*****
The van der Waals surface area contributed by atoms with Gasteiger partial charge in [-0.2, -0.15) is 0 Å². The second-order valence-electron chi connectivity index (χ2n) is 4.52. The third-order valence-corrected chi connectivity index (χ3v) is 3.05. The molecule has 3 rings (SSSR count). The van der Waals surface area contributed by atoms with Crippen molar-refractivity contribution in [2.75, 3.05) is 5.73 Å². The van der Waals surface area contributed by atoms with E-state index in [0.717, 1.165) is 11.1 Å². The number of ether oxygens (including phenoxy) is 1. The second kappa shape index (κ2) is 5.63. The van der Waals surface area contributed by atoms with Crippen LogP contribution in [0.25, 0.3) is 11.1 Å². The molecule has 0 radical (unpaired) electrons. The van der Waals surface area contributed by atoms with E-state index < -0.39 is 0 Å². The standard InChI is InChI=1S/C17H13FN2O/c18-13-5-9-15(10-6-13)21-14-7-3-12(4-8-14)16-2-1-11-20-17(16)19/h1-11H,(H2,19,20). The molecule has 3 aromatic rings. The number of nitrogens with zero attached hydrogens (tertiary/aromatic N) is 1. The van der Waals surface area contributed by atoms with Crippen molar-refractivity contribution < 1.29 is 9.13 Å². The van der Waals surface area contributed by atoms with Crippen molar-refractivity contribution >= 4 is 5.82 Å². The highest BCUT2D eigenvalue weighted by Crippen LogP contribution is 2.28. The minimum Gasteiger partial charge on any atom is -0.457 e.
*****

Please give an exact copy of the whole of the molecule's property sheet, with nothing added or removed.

The van der Waals surface area contributed by atoms with Gasteiger partial charge in [-0.2, -0.15) is 0 Å². The second-order valence-electron chi connectivity index (χ2n) is 4.52. The third-order valence-corrected chi connectivity index (χ3v) is 3.05. The molecule has 3 rings (SSSR count). The van der Waals surface area contributed by atoms with Crippen molar-refractivity contribution in [2.75, 3.05) is 5.73 Å². The van der Waals surface area contributed by atoms with E-state index in [0.717, 1.165) is 11.1 Å². The number of ether oxygens (including phenoxy) is 1. The second kappa shape index (κ2) is 5.63. The van der Waals surface area contributed by atoms with Crippen LogP contribution in [0.25, 0.3) is 11.1 Å². The molecule has 0 radical (unpaired) electrons. The van der Waals surface area contributed by atoms with E-state index < -0.39 is 0 Å². The standard InChI is InChI=1S/C17H13FN2O/c18-13-5-9-15(10-6-13)21-14-7-3-12(4-8-14)16-2-1-11-20-17(16)19/h1-11H,(H2,19,20). The molecule has 3 aromatic rings. The number of nitrogens with zero attached hydrogens (tertiary/aromatic N) is 1. The van der Waals surface area contributed by atoms with Crippen molar-refractivity contribution < 1.29 is 9.13 Å². The van der Waals surface area contributed by atoms with Crippen molar-refractivity contribution >= 4 is 5.82 Å². The highest BCUT2D eigenvalue weighted by Crippen LogP contribution is 2.28. The minimum Gasteiger partial charge on any atom is -0.457 e.